The Toyota Corolla is Toyota’s most successful models. The Corolla is sold in more than 154 countries, and Toyota claims that one new Corolla is delivered every 10 seconds.
Many people fail to realize that this highly popular model has different architectures in different markets. The Scion M in the US market and the Corolla hatchback sold in Europe differ in design from the Corolla that is sold in China and the US market. The Corolla sedan and wagon in the Japanese market are made using a different design platform. Till the 11th generation, the Corolla sold across the globe was basically the same, but for the 12th variant, with the 11th generation in 2012, Toyota was engaged in a drive to localize products and came up with different variants of the same model for different markets and there were three different Corollas, based on regulation needs and customer needs.
Toyota is now preparing to rectify this by rolling out a unified global platform for the 12th generation of its best selling model, the TNGA platform, with the G standing for global. The new Corolla hatchback, sedan and wagon will all be based on the same completely re-engineered global platform. The TNGA-C platform was also used for the Prius hybrid and the C-HR sub-compact crossover, making the Corolla the third model to use the platform.
Corolla Chief Engineer Yoshiki Konishi said that the concept is now ‘Global One Corolla’. All the different variants of the Corolla have been migrated to the Toyota New Global Architecture platform as part of Toyota’s drive to build brand value and marketing power. From the manufacturing perspective, Toyota would be able to simplify product engineering and achieve better economies of scale.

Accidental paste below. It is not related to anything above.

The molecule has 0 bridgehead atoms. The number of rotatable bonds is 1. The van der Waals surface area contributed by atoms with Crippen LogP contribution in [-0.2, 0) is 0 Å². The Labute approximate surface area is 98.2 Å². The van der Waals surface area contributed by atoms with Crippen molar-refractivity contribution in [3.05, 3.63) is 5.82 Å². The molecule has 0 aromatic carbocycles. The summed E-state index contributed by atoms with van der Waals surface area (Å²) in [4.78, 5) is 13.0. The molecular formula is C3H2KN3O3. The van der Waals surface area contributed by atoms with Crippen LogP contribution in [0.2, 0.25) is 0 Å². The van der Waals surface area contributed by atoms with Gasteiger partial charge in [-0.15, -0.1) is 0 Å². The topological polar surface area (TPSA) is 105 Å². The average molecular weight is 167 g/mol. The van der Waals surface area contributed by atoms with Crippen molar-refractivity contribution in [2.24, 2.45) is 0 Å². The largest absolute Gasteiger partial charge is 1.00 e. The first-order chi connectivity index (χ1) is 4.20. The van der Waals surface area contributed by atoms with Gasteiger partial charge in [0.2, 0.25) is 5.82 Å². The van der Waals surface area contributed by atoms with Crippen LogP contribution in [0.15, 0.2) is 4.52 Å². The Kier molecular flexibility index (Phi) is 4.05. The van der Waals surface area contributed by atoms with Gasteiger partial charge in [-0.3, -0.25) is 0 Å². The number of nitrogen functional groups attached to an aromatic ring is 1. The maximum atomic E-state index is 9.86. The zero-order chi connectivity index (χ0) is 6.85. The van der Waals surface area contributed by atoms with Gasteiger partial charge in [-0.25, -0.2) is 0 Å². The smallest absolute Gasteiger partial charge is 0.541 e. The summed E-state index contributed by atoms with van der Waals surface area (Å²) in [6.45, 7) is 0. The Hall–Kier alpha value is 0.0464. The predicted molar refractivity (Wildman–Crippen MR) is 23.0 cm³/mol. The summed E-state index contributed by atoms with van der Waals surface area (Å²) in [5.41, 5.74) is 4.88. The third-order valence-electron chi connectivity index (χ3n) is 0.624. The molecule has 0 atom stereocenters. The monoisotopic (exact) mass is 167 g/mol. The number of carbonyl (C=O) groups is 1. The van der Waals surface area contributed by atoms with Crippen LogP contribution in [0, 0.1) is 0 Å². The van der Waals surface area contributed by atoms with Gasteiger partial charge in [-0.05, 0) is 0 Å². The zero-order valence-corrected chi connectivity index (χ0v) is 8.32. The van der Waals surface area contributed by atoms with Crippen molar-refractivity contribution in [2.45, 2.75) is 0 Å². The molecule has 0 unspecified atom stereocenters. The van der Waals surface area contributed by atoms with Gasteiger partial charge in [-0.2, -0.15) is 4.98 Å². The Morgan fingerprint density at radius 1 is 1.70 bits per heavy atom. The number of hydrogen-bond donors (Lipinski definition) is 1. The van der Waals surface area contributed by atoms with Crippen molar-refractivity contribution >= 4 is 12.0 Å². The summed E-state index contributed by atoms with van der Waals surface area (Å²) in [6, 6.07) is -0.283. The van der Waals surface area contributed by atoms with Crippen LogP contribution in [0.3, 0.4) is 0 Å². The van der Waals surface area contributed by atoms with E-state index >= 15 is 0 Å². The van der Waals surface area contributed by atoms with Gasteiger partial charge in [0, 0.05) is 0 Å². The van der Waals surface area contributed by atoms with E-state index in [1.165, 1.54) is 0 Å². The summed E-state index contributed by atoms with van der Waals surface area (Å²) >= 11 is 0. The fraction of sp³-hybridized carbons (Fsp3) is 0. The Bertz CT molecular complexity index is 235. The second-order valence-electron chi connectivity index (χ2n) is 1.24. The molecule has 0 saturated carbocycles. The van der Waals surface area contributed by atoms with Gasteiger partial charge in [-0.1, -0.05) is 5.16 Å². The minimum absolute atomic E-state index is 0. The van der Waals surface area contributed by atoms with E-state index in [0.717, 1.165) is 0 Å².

The use of the new global platform for manufacturing Corolla can also prove to be quite a challenge with Toyota needing to quickly convert all of its 16 plants which manufacture Corollas across the globe to the TNGA production setup. Konshi said that Toyota will have to revamp the production lines at these plants within a period of two years. This would be the first time that Toyota has upgraded a model in such a quick and expansive fashion.
As part of this transition, Toyota had announced that it would be spending USD 170 million on modernizing its assembly plant in Blue Springs, Mississippi, thus creating 400 jobs in one year. The total expense for modernizing all the 16 plants could easily exceed USD $1 billion.
“Previously, people expected different cars in different regions,” Konishi said. “But recently, regional demand and needs have been converging and getting closer.”
Toyota expects that moving to the TNGA platform would significantly reduce costs, while leveraging better specifications and clever engineering for better performance.
The new version would cost less than the outgoing Corolla sold in Europe, would cost about the same as the old U.S. and China version, but would at least initially cost more than the Japanese version.
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